With more news coming out on the undeterminable consequences of Corexit 9500A, the chemical dispersant used by BP to “manage” the largest oil spill in US history, we are reminded that we do not fully understand the complexity of Earth’s life systems.
NewScientist reports, “Coral populations in the Gulf of Mexico could fall because of the Deepwater Horizon oil rig disaster – from contact not with oil but with the dispersant that’s supposed to get rid of it.”
Oceana scientist Margot Stiles said that widespread use of dispersants make this spill unique:
What we have learned from previous oil spills such as the Exxon Valdez is that oil tends to sink into the sediments, where it can reemerge and contaminate the ecosystem for decades to come. What makes this spill different from the others is the extensive use of dispersants, which have broken the oil into billions of tiny particles, preventing it from being fully removed from the ocean and exposing many more deep-sea creatures to the spill than would otherwise be harmed.
Author Jeff Goodell said in an interview with NPR that dispersants are more of a cosmetic fix than anything else:
Well, one of the virtues of dispersants is that they make the oil on the surface disappear. What they do is sort of break up the oil slicks into smaller particles of oil. But it also has big sort of political benefits in that you see less oil coming up onto the shore where it can be seen by television cameras and others. The real problem is that the dispersants break the oil up into much smaller particles that sink down into the water column of the Gulf. And we have to remember that this oil is coming up from a mile deep, and so there’s a lot of life in the Gulf there from the bottom to the top. And it’s sending this oil out in smaller sort of particles that can be more easily sort of taken up by organisms, from coral reefs all the way up to killer whales, in the Gulf. And it’s going to be much harder to quantify this damage.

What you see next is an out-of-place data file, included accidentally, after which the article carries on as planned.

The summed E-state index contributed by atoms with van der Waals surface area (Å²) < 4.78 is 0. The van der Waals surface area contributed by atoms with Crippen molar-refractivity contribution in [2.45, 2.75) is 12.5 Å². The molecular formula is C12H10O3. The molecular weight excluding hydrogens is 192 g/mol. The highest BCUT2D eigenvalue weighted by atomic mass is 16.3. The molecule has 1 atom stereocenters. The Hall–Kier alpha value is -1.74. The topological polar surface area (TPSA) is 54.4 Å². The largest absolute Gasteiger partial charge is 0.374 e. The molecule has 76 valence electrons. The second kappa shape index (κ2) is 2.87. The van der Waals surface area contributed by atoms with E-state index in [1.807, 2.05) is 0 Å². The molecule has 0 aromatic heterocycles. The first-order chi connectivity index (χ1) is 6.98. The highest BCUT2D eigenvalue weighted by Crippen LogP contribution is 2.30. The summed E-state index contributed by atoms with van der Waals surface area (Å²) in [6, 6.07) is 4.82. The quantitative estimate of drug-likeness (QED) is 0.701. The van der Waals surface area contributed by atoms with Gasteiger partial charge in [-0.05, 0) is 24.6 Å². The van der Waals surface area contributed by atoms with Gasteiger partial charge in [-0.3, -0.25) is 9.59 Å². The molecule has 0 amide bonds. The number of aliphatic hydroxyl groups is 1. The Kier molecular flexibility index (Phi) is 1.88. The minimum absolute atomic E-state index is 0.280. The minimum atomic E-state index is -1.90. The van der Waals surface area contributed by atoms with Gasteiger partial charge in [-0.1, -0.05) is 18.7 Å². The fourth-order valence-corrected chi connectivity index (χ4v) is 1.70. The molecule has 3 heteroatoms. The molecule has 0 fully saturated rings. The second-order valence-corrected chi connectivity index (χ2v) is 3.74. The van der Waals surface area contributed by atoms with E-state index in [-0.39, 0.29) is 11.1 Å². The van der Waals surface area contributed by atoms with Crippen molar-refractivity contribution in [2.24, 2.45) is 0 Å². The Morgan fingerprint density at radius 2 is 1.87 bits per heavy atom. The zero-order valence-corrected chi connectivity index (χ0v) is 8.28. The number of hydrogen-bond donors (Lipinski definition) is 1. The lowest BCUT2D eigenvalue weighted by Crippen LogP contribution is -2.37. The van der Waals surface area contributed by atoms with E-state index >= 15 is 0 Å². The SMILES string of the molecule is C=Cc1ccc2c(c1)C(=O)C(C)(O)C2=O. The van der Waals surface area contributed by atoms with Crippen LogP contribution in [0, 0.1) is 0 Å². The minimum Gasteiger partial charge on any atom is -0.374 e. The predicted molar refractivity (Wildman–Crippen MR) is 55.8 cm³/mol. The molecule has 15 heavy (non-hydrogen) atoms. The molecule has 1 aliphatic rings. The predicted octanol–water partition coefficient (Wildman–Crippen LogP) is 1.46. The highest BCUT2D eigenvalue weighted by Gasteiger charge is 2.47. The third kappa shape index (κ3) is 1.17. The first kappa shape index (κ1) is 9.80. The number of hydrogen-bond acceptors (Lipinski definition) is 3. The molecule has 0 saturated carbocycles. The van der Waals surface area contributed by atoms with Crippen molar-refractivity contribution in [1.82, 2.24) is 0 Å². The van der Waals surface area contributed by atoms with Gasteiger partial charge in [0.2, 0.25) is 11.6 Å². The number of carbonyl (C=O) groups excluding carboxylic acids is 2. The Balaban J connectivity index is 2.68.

Any solutions? I am reminded of a piece by David Orr “What is Education For” and his writing on our miscalculation in trying to “manage the Earth”
A second myth [of modern education] is that with enough knowledge and technology, we can, in the words of Scientific American, “manage planet earth”. Higher education has largely been shaped by the drive to extend human domination to its fullest. In this mission, human intelligence may have taken the wrong road. Nonetheless, managing the planet has a nice ring to it. It appeals to our fascination with digital readouts, computers, buttons, and dials. But the complexity of earth and its life systems can never be safely managed. The ecology of the top inch of topsoil is still largely unknown as is its relationship to the larger systems of the biosphere.